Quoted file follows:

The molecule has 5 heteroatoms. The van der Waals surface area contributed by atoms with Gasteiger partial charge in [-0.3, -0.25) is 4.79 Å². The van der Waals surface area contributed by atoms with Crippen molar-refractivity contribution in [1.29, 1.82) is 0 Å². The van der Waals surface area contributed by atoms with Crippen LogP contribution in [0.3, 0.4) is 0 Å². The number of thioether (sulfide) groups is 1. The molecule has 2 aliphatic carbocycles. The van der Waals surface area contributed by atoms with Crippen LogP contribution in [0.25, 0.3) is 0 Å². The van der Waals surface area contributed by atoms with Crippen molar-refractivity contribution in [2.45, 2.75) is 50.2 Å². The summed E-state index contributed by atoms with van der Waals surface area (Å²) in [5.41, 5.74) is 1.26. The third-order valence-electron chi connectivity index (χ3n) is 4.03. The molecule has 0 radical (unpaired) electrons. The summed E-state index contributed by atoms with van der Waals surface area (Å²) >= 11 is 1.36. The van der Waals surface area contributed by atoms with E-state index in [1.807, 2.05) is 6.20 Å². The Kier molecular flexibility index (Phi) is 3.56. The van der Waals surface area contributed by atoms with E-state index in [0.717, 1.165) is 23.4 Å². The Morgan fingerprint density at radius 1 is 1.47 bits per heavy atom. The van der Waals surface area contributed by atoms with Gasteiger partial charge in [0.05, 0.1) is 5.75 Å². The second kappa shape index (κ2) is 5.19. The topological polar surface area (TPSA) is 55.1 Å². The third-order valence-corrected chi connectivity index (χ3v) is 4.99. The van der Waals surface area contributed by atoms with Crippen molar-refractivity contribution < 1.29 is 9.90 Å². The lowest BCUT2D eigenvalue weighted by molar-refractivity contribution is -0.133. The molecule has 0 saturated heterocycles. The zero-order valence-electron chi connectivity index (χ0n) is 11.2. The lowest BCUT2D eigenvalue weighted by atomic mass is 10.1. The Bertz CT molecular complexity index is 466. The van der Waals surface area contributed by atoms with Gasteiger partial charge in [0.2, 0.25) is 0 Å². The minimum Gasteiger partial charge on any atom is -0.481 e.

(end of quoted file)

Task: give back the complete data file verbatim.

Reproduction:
The molecule has 5 heteroatoms. The van der Waals surface area contributed by atoms with Gasteiger partial charge in [-0.3, -0.25) is 4.79 Å². The van der Waals surface area contributed by atoms with Crippen molar-refractivity contribution in [1.29, 1.82) is 0 Å². The van der Waals surface area contributed by atoms with Crippen LogP contribution in [0.3, 0.4) is 0 Å². The number of thioether (sulfide) groups is 1. The molecule has 2 aliphatic carbocycles. The van der Waals surface area contributed by atoms with Crippen LogP contribution in [0.25, 0.3) is 0 Å². The van der Waals surface area contributed by atoms with Crippen molar-refractivity contribution in [2.45, 2.75) is 50.2 Å². The summed E-state index contributed by atoms with van der Waals surface area (Å²) in [5.41, 5.74) is 1.26. The third-order valence-electron chi connectivity index (χ3n) is 4.03. The molecule has 0 radical (unpaired) electrons. The summed E-state index contributed by atoms with van der Waals surface area (Å²) >= 11 is 1.36. The van der Waals surface area contributed by atoms with E-state index in [1.807, 2.05) is 6.20 Å². The Kier molecular flexibility index (Phi) is 3.56. The van der Waals surface area contributed by atoms with E-state index in [0.717, 1.165) is 23.4 Å². The Morgan fingerprint density at radius 1 is 1.47 bits per heavy atom. The van der Waals surface area contributed by atoms with Gasteiger partial charge in [0.05, 0.1) is 5.75 Å². The second kappa shape index (κ2) is 5.19. The topological polar surface area (TPSA) is 55.1 Å². The third-order valence-corrected chi connectivity index (χ3v) is 4.99. The van der Waals surface area contributed by atoms with Crippen molar-refractivity contribution < 1.29 is 9.90 Å². The lowest BCUT2D eigenvalue weighted by molar-refractivity contribution is -0.133. The molecule has 0 saturated heterocycles. The zero-order valence-electron chi connectivity index (χ0n) is 11.2. The lowest BCUT2D eigenvalue weighted by atomic mass is 10.1. The Bertz CT molecular complexity index is 466. The van der Waals surface area contributed by atoms with Gasteiger partial charge in [0.2, 0.25) is 0 Å². The minimum Gasteiger partial charge on any atom is -0.481 e.